"The book is beautifully printed and nicely illustrated with photographs and art (including a stunning set of four reproductions in color at the center of the book). It has much to offer for advanced undergraduate readers and above interested in 20th-century Brazilian history."
--R. M. Levine, "Choice"
"[I]lluminating and creative . . . . Williams offers us a compelling and convincing account of the Vargas state at work. This is a book of great significance for students of Brazil, and for all those interested in the broader issues of cultural policy and the construction and representation of history."
--Bryan McCann, "The Public Historian"
"In focusing on the cultural politics of the Vargas regime, Daryle Williams offers an important contribution to the discussion of this critical period. . . . Williams's book certainly adds another layer of complexity to the political regime of twentieth -century Brazil's most influential and controversial leader."
--Seth Garfield, "American Historical Review"
""Culture Wars in Brazil "locate[s] itself well in relation to the accumulated political histories of the first Vargas regime, histories of literature and the arts in Brazil in the first decades of the twentieth century, and especially the many studies of Brazilian modernims. It will function as a valuable resources in that location."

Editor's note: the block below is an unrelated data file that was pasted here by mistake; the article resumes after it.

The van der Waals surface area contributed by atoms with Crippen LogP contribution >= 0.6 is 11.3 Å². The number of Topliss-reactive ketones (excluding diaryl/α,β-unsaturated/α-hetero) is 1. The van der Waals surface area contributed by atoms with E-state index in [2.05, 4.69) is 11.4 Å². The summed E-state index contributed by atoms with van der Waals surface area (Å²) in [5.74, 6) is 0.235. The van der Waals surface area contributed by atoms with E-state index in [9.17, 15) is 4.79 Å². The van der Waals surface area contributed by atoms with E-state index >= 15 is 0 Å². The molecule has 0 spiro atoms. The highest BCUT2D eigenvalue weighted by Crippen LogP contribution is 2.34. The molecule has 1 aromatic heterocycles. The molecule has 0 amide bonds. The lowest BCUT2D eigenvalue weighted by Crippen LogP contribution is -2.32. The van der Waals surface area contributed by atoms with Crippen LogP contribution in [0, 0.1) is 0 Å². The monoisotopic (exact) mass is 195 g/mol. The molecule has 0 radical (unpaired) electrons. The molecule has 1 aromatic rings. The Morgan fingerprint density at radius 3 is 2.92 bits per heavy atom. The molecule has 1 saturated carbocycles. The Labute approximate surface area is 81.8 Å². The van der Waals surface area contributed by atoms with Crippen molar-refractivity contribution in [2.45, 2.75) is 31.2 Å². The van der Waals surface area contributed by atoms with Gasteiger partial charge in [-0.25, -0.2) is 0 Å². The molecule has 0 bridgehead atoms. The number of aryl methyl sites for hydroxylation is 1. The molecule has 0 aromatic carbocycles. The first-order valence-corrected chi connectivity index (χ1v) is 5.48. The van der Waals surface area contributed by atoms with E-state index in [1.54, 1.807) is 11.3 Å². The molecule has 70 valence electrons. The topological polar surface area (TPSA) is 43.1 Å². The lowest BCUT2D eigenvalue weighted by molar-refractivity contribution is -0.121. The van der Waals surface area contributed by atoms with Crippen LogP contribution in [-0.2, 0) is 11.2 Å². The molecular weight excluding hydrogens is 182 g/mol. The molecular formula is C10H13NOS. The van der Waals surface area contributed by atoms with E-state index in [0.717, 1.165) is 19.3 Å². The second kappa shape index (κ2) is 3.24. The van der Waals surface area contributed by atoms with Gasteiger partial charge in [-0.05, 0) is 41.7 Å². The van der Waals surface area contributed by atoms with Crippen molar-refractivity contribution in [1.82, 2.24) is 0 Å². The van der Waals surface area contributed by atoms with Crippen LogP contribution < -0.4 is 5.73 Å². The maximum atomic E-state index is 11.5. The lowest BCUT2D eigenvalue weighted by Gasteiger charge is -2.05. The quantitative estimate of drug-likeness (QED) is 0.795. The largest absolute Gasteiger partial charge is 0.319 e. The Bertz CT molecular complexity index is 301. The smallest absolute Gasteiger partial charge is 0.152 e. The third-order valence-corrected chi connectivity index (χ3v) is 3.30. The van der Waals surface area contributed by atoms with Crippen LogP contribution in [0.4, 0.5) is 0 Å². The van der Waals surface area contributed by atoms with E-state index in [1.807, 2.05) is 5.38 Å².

--Ronald W. Sousa, "Arizona Journal of Hispanic Cultural Studies"
"This is one of the most original books about Getulio Vargas's government to appear in many years. . . . Williams effectively analyzes the complex high politics of government and cultural elites. . . . In this well-written and effectively illustrated book, Williams has thus laid important groundwork for future scholarship on Brazilian culture in the second half of the twentieth century."
--Hendrik Kraay, "History: Reviews of New Books"
"Daryle Williams' "Culture Wars in Brazil" will engage historians, anthropologists, political scientists, art historians and architects alike. It will also be of use to anyone interested in the particular notion of "brasilidade" or in the relationship between the state and culture in general. . . . [F]or anyone dealing with the variety that is "brasilidade," Williams' book provides historical perspective, a useful theoretical language and a critical lens."